What's not widely known, is that Flask gives applications the option to replace the stock response class with a custom one, opening the door to some neat tricks. In this article I'm going to show you how to take advantage of this technique to simplify your application code.

10 comments

2015-08-09T18:58:46Z

Flask-SocketIO needs your help!

Posted by Miguel Grinberg under Python, Flask.

Some of you know that for the last few weeks I have been quietly but steadily working on a significant new release of Flask-SocketIO that will be labeled 1.0, and that is practically a complete rewrite. Given that this is a fairly popular extension, I would like to ask existing users to test it and provide feedback before it is officially released.

59 comments

2015-05-16T02:09:49Z

Celery and the Flask Application Factory Pattern

After I published my article on using Celery with Flask, several readers asked how this integration can be done when using a large Flask application organized around the application factory pattern. It's a very good question, as it is non-trivial to make Celery, which does not have a dedicated Flask extension, delay access to the application until the factory function is invoked.

In this article I'm going to describe in detail how I added Celery to Flasky, the application featured in my Flask book.

52 comments

2015-04-12T15:41:11Z

My PyCon 2015 Sessions

In this short blog post I want to share the two presentations I gave at PyCon 2015, which are now available to watch on YouTube.

17 comments

2015-03-02T02:54:40Z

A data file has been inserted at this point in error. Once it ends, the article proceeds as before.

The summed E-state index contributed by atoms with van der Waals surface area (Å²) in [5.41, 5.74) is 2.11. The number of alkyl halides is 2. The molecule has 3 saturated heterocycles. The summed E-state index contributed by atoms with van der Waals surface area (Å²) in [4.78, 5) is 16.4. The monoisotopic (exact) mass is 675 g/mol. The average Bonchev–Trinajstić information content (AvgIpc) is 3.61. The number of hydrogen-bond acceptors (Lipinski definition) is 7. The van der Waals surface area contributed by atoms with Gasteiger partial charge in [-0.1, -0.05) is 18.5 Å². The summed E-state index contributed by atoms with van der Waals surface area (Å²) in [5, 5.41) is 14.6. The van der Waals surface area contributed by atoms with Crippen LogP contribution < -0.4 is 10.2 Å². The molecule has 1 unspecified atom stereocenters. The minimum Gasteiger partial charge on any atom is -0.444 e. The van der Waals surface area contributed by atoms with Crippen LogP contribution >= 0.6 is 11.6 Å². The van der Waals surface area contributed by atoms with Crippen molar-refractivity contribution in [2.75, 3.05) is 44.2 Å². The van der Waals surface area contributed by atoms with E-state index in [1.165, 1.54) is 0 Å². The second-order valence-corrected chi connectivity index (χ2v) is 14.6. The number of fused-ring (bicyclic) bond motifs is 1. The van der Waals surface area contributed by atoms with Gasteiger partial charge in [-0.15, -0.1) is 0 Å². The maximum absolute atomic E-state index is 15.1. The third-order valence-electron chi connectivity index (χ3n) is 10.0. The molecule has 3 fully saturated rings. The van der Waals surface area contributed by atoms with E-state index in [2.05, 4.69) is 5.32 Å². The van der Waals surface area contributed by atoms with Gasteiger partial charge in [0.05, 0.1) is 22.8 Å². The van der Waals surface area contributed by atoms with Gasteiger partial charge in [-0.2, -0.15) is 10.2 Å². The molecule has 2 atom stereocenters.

About My "Flask Workshop" Tutorial at PyCon 2015

In case you haven't heard, this year I will, once again, host a Flask class at PyCon in Montreal. The class is titled Flask Workshop, and is scheduled for Wednesday, April 8th from 9am to 12:20pm. For some reason not all the information I provided for this class has been published on the PyCon website, so in case you need some help deciding if this class is for you, I have all the details below.

2015-02-17T01:26:04Z

Two Factor Authentication with Flask

In this article I'm going to introduce an authentication scheme known as two factor authentication. As the name implies, this method requires the user to provide two forms of identification: a regular password and a one-time token. This greatly increases account security, because a compromised password alone is not enough to gain access, an attacker also needs to have the token, which is different every time. You can see me do a short demonstration of this technique in the video above.

As usual, this article includes a complete example that implements this authentication technique in a Flask application. You may think this is going to be an advanced article that needs complex cryptographic techniques, specialized hardware and/or proprietary libraries, but in reality it requires none of the above. The solution is relatively simple to add if you already have username and password authentication in place, and can be done entirely with open standards and open-source software. There are even open-source token generation apps for your Android or iOS smartphone!

23 comments